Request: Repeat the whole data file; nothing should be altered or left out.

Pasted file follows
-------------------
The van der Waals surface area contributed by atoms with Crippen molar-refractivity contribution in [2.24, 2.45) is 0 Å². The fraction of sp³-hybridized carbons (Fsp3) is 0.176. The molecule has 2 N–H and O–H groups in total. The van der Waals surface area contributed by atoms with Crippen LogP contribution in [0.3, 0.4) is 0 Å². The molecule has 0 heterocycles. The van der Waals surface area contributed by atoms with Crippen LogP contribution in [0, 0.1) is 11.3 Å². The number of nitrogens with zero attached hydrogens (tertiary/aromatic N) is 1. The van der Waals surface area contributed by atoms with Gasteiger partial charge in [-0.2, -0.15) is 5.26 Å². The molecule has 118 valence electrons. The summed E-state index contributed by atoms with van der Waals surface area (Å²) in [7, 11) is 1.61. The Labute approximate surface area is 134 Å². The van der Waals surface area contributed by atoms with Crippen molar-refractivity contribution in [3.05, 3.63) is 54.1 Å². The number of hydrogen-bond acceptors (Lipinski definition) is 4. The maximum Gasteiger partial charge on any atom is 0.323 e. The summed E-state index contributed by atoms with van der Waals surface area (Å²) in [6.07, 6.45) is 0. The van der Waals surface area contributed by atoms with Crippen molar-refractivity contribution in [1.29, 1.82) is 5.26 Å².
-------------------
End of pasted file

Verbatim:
The van der Waals surface area contributed by atoms with Crippen molar-refractivity contribution in [2.24, 2.45) is 0 Å². The fraction of sp³-hybridized carbons (Fsp3) is 0.176. The molecule has 2 N–H and O–H groups in total. The van der Waals surface area contributed by atoms with Crippen LogP contribution in [0.3, 0.4) is 0 Å². The molecule has 0 heterocycles. The van der Waals surface area contributed by atoms with Crippen LogP contribution in [0, 0.1) is 11.3 Å². The number of nitrogens with zero attached hydrogens (tertiary/aromatic N) is 1. The van der Waals surface area contributed by atoms with Gasteiger partial charge in [-0.2, -0.15) is 5.26 Å². The molecule has 118 valence electrons. The summed E-state index contributed by atoms with van der Waals surface area (Å²) in [7, 11) is 1.61. The Labute approximate surface area is 134 Å². The van der Waals surface area contributed by atoms with Crippen molar-refractivity contribution in [3.05, 3.63) is 54.1 Å². The number of hydrogen-bond acceptors (Lipinski definition) is 4. The maximum Gasteiger partial charge on any atom is 0.323 e. The summed E-state index contributed by atoms with van der Waals surface area (Å²) in [6.07, 6.45) is 0. The van der Waals surface area contributed by atoms with Crippen molar-refractivity contribution in [1.29, 1.82) is 5.26 Å².